Safety & Environment

Superstorm Sandy Tests Northeast Mettle

photo of a man standing in flood waters looking up at buildings with an ambulance in the background

As Superstorm Sandy grew, so did the warnings that this hurricane could be historic. Once it slammed into the East Coast on Oct. 29, nobody doubted that it would be. Unprecedented surges of seawater inundated New York City’s tunnels, subways and electrical systems.

E.E. Cruz crews began preparing for Hurricane Sandy on the Friday prior to it making landfall. On the Second Avenue Subway project, an E.E. Cruz/Tully joint venture, preparations included removing all trash and debris from lay-down and work areas between 102nd Street and 91st Street. Sandbags were placed and booms were lowered on three cranes and three large drills. Crews nailed down saw horses and lumber and cut slits into fencing screens to allow for air passage. A significant portion of preparations involved removing two Gradalls and three excavators out of the cut-and-cover tunnel. Extra pumps and gas cans were procured as well.

“We spent approximately 320 man-hours on pre-storm activities and an additional 700 man-hours on post-storm activities,” said project manager Richard France.

A comprehensive hurricane preparedness plan was followed, along with some additional preparation that went above and beyond to help minimize damage. Supervisors Joe Flanagan and Fred Fazio essentially stayed overnight at the job site during the worst of the storm.

“We had substantial flooding, but with the additional pumps we were able to minimize the downtime,” said Richard.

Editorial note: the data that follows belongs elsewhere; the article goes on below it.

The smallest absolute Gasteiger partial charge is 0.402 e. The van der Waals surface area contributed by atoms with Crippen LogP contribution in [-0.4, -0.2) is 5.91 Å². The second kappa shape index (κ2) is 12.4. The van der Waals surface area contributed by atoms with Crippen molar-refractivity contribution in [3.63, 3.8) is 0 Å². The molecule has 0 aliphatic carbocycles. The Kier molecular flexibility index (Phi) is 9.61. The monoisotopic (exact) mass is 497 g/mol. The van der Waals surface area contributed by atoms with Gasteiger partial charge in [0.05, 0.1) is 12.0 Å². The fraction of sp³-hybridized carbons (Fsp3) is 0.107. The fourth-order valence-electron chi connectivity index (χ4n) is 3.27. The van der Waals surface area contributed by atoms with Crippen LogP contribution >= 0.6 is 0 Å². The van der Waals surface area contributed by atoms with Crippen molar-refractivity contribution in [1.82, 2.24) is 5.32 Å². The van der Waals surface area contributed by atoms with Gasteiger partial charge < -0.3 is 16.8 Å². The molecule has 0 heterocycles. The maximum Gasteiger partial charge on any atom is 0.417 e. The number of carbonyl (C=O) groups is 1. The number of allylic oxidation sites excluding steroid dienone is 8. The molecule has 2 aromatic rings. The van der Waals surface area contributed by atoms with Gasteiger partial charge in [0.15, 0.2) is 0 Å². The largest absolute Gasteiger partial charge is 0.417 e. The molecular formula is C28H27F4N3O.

After the storm, several traffic lights were down or facing the wrong direction, and local businesses’ awnings were blown into the work zone. Fencing blew over despite added ballasts. Window washing scaffolding from another contractor not associated with the Second Avenue Subway project landed in the work area causing minor damage to another section of fencing—an event prompting one lesson learned for the future.

“You cannot be too prepared,” said Richard. “Next time I will look harder at other potential flying hazards, such as the window washing scaffolding, awnings, and not just our own stuff.”

The project continued to be impacted in a major way even after the storm had dissipated.

“We weren’t able to get deliveries from areas in southern New Jersey,” explained Richard. “Not being able to get gas or fuel was a major headache. Permits for trucking weren’t being issued by the Department of Transportation, and most concrete plants weren’t operating because of flooding or lack of power.

“Most everyone was without power,” continued Richard. “Our house has a generator, so we set up ‘Camp France’ and took in a few neighbors. So did several other people that I spoke with. New Yorkers always take care of their own.”

Sandy’s historic appearance didn’t keep crews down for long.

“When I was trying to get into Manhattan on Tuesday morning, police had barricaded the bridges and tunnels, allowing access to only the fire department, ambulances and police,” Richard said. “I explained, at length, that I should be allowed into the city because I was meeting construction crews to start the Second Avenue cleanup, and ensure that the tunnel wasn’t flooded. The police officer flat out refused to let me cross the bridge. After some exasperation, I said ‘fine, make my day, and send me home. I don’t want to go to work anyway in this mess,’ to which he replied, ‘alright, go ahead.’ I guess that’s called ‘reverse psychology.’’

Richard said that out of 100-plus people on the job, a small skeleton crew showed up Tuesday morning, primarily due to those barricaded bridges and dealing with damage to their or their family’s houses. On Wednesday, however, just three days after this record-setting storm, the Second Avenue Subway project had nearly a full workforce.

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